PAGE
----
Defendant argues that his stipulation that the chemist’s testimony was unnecessary and failure to object to admission of the BAT does not constitute a waiver of his “relation-back” argument. The opinion does not state that the stipulation alone waived that theory. However, under the circumstances of this case, the stipulation, in combination with other factors contributes to our holding. First, *245Defendant refused to take a second test, denying the chemist evidence that might have been used to rebut the “relation-back” argument. Second, the stipulation that the chemist’s testimony was unnecessary was made prior to any mention of a “relation-back” theory. Finally, the District Court ruled against Defendant on the “relation-back” argument before the State even had an opportunity to respond.

Defendant argues that his fundamental rights have been violated. It is clear that this argument is based on his misperception that our opinion stated that he waived his right to challenge the sufficiency of the evidence. As stated above, that is not the holding of our opinion.

Defendant argues that he should have been informed of all of the consequences of his refusal to take a second test, and without such a warning, our holding is unfair. We disagree. We know of no requirement that a party must be informed of every possible consequence of an action before suffering the consequences of that action. Since a second test appears to be the only objective evidence relevant to the “relation-back” theory, it is not unfair to prevent Defendant from relying on that theory under the circumstance of this case.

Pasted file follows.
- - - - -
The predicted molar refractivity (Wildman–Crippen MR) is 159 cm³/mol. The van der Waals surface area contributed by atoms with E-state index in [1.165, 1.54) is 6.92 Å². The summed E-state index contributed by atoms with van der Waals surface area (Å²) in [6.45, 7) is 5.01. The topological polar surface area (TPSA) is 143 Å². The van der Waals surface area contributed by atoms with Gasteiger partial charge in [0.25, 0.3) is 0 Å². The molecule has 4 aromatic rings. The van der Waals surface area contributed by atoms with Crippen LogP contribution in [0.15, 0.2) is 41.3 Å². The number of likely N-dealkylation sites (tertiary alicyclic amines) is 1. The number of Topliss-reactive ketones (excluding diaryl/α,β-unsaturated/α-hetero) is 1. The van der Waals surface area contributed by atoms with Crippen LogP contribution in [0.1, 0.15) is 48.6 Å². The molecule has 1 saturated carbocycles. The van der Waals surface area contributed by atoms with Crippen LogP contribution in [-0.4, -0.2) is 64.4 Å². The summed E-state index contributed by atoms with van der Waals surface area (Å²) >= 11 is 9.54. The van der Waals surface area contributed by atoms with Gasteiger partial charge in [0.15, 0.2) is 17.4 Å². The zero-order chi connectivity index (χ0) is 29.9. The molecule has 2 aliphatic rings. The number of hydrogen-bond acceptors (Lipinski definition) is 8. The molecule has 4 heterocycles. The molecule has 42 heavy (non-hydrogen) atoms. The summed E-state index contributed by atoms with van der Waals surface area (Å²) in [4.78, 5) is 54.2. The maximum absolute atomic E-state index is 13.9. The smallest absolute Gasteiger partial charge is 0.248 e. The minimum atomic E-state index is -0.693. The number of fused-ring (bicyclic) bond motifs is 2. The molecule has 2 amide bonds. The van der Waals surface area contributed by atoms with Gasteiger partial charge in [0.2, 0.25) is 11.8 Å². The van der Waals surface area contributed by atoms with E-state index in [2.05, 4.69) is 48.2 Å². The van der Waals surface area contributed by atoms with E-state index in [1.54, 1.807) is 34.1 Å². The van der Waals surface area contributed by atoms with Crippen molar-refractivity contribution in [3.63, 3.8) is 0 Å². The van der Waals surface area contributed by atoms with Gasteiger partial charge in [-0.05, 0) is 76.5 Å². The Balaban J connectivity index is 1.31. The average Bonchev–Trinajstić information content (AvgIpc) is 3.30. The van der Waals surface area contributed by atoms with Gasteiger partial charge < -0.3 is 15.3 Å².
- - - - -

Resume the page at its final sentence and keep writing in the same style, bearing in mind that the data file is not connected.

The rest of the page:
Defendant argues that, in view of our holding, he was denied effective assistance of counsel. Counsel’s reasons for stipulating that the chemist’s testimony was unnecessary are not of record. There appear to be tactical reasons for that stipulation. The mere fact that the stipulation had unfortunate results does not mean that counsel was ineffective. See State v. Gonzales, 118 N.M. 221, 231, 824 P.2d 1023, 1033 (1992) (“[b]ad tactics and improvident strategy do not necessarily amount to ineffective assistance of counsel”). Since Defendant has not made a prima facie showing of ineffective assistance of counsel, we do not address this argument in this appeal. See State v. Swavola, 114 N.M. 472, 475, 840 P.2d 1238, 1241 (Ct.App.) (remand limited to cases in which prima facie case of ineffective assistance established), cert. denied, 114 N.M. 501, 841 P.2d 549 (1992).

Defendant argues that the oral comments of the District Court can be considered to show that his conviction was based on Subsection C, not Subsection A. Our reading of the transcript indicates that the District Court was not specific, even in its oral comments, about which subsection produced Defendant’s conviction. The comments referred to by Defendant were made in response to Defendant’s arguments about Subsection C. Nowhere did the District Court state that the conviction was limited to that subsection.


APODACA and BLACK, JJ., concur.